“We are hoping that the BAFF research results indicate that it can successfully divert Asian carp away from dams, lock gates and perhaps out of canals leading to the lock chambers,” said Ron Brooks, Aquatic Invasive Species Program Director with Kentucky Fish and Wildlife. “If it’s successful, the unit should greatly facilitate commercial fishing and agency efforts to reduce Asian carp in Kentucky and Barkley reservoirs since we believe the fish primarily migrate into the reservoirs to replenish their numbers. Reducing Asian carp numbers in the reservoirs should also reduce emigration to reservoirs above Kentucky and Barkley lakes. These tests are also very important to reveal the potential of the system to reduce Asian carp upriver migrations in areas where their numbers are currently limited and the fish are not able to successfully recruit naturally.”

The goal of the BAFF is to reduce the use of the locks by Asian carp, thus helping protect hundreds of river miles that are threatened by carp in the Tennessee and Cumberland rivers. The system will guide carp from the lock approach channel without encumbering commercial and recreational navigation.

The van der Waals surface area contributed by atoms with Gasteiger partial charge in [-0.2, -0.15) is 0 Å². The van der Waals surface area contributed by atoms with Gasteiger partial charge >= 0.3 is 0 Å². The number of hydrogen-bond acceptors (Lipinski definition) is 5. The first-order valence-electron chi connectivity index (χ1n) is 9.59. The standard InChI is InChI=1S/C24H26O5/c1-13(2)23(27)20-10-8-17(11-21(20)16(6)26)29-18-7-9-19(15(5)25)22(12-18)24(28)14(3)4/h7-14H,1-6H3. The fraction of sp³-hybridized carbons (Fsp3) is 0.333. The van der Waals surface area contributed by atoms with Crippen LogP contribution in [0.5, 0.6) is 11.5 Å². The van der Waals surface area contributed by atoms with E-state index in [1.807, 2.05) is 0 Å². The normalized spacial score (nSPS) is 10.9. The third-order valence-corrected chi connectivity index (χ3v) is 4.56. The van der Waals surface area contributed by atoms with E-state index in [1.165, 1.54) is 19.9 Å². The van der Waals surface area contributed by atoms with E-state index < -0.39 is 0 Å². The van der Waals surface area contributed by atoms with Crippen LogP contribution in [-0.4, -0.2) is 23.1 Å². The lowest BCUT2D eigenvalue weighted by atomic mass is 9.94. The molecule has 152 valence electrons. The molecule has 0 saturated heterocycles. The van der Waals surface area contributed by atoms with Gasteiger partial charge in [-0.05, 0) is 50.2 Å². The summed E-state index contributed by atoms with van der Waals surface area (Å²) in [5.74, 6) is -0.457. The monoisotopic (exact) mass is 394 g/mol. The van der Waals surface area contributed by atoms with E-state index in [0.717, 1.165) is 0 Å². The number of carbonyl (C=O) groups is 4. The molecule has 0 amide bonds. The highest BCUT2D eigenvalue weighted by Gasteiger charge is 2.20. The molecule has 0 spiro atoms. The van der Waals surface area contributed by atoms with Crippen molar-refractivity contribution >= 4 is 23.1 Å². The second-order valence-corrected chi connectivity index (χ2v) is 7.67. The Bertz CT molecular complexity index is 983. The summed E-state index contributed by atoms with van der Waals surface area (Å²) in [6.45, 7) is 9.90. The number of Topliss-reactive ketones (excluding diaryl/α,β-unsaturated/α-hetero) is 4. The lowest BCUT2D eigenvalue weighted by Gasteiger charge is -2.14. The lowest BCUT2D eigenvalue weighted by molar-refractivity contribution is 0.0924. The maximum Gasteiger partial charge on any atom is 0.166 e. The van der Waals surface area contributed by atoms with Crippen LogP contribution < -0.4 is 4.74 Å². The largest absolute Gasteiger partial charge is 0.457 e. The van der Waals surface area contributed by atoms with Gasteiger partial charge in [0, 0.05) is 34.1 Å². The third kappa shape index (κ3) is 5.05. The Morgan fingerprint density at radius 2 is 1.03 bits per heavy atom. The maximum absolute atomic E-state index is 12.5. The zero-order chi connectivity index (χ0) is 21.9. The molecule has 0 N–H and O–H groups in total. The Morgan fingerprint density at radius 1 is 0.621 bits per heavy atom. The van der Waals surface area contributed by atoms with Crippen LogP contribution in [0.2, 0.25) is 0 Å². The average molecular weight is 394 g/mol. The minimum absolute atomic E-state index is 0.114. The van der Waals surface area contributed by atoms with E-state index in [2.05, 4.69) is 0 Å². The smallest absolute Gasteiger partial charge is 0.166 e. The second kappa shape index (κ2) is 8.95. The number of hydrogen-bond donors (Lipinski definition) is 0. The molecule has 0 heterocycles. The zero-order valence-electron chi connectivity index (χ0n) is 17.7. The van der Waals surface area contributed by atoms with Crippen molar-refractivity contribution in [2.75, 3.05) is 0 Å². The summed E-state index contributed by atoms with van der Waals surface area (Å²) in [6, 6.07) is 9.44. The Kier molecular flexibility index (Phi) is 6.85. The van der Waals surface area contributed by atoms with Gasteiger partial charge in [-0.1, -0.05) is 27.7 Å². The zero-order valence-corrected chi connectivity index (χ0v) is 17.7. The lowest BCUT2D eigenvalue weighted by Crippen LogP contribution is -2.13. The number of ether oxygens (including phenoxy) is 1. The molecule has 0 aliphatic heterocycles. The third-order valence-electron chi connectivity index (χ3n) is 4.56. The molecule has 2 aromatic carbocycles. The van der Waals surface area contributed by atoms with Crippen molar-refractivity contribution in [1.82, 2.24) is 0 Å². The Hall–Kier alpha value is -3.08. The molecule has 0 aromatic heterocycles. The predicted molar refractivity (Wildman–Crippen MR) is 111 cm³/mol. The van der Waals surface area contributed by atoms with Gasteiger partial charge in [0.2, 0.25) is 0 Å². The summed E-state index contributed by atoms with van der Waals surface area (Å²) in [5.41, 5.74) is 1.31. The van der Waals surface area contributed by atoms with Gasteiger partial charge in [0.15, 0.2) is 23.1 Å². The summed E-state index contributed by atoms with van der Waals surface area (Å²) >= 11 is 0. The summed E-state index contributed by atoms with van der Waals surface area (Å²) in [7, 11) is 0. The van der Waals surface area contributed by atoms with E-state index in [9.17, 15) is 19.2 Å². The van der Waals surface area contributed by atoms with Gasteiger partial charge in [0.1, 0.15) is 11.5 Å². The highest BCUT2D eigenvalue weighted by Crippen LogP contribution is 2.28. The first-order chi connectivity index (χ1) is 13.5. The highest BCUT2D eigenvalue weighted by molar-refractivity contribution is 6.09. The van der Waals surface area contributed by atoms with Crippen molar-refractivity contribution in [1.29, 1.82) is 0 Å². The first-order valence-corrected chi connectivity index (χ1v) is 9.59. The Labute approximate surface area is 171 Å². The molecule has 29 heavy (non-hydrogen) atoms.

“Stopping the immigration of carp from the Ohio River is a critical step in the control of carp on Kentucky and Barkley reservoirs, likewise barriers are needed further upstream to protect those reservoirs that remain relatively untouched by Asian carp,” said Frank Fiss, Chief of Fisheries with the Tennessee Wildlife Resources Agency.

“The BAFF may be a game-changer in the war on carp,” said Lyon County Judge Executive Wade White. “Our tourism economy has been suffering for years as bass tournaments and recreational boaters are choosing other waters to visit. This has a ripple effect across all counties in Western Kentucky. If the BAFF works we will cut them off at the dam and fish them out of the lakes.”